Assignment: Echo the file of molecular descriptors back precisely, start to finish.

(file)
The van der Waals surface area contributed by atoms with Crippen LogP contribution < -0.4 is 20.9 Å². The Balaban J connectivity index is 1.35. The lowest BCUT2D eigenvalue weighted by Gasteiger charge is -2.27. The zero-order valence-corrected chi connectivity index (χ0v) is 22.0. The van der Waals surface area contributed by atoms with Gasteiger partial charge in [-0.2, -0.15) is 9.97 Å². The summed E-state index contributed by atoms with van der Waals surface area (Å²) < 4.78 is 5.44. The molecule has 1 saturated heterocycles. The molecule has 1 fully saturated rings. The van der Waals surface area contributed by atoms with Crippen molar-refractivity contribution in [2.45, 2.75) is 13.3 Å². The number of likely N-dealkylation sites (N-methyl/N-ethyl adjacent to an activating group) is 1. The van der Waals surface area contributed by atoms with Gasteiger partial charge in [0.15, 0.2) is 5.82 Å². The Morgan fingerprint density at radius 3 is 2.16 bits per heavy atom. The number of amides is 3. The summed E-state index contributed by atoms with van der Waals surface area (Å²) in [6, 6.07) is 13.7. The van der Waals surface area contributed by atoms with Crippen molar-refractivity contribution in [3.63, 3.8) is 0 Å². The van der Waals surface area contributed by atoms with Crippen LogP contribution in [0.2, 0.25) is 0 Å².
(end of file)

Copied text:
The van der Waals surface area contributed by atoms with Crippen LogP contribution < -0.4 is 20.9 Å². The Balaban J connectivity index is 1.35. The lowest BCUT2D eigenvalue weighted by Gasteiger charge is -2.27. The zero-order valence-corrected chi connectivity index (χ0v) is 22.0. The van der Waals surface area contributed by atoms with Gasteiger partial charge in [-0.2, -0.15) is 9.97 Å². The summed E-state index contributed by atoms with van der Waals surface area (Å²) < 4.78 is 5.44. The molecule has 1 saturated heterocycles. The molecule has 1 fully saturated rings. The van der Waals surface area contributed by atoms with Crippen molar-refractivity contribution in [2.45, 2.75) is 13.3 Å². The number of likely N-dealkylation sites (N-methyl/N-ethyl adjacent to an activating group) is 1. The van der Waals surface area contributed by atoms with Gasteiger partial charge in [0.15, 0.2) is 5.82 Å². The Morgan fingerprint density at radius 3 is 2.16 bits per heavy atom. The number of amides is 3. The summed E-state index contributed by atoms with van der Waals surface area (Å²) in [6, 6.07) is 13.7. The van der Waals surface area contributed by atoms with Crippen molar-refractivity contribution in [3.63, 3.8) is 0 Å². The van der Waals surface area contributed by atoms with Crippen LogP contribution in [0.2, 0.25) is 0 Å².